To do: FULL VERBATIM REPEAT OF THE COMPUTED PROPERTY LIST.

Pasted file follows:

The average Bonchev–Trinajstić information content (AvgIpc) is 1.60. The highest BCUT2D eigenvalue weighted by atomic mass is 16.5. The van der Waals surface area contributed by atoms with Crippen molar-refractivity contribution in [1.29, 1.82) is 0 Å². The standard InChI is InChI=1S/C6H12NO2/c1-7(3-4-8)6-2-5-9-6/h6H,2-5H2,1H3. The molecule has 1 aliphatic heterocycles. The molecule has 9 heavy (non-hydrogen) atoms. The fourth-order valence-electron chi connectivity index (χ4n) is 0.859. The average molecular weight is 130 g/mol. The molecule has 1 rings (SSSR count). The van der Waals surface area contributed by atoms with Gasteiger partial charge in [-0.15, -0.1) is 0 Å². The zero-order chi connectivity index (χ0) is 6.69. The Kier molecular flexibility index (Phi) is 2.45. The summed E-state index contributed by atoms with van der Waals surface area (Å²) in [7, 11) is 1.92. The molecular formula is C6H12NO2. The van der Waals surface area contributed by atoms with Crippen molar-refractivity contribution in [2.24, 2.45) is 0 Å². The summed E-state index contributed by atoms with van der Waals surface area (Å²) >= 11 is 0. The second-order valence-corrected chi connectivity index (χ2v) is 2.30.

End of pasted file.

The average Bonchev–Trinajstić information content (AvgIpc) is 1.60. The highest BCUT2D eigenvalue weighted by atomic mass is 16.5. The van der Waals surface area contributed by atoms with Crippen molar-refractivity contribution in [1.29, 1.82) is 0 Å². The standard InChI is InChI=1S/C6H12NO2/c1-7(3-4-8)6-2-5-9-6/h6H,2-5H2,1H3. The molecule has 1 aliphatic heterocycles. The molecule has 9 heavy (non-hydrogen) atoms. The fourth-order valence-electron chi connectivity index (χ4n) is 0.859. The average molecular weight is 130 g/mol. The molecule has 1 rings (SSSR count). The van der Waals surface area contributed by atoms with Gasteiger partial charge in [-0.15, -0.1) is 0 Å². The zero-order chi connectivity index (χ0) is 6.69. The Kier molecular flexibility index (Phi) is 2.45. The summed E-state index contributed by atoms with van der Waals surface area (Å²) in [7, 11) is 1.92. The molecular formula is C6H12NO2. The van der Waals surface area contributed by atoms with Crippen molar-refractivity contribution in [2.24, 2.45) is 0 Å². The summed E-state index contributed by atoms with van der Waals surface area (Å²) >= 11 is 0. The second-order valence-corrected chi connectivity index (χ2v) is 2.30.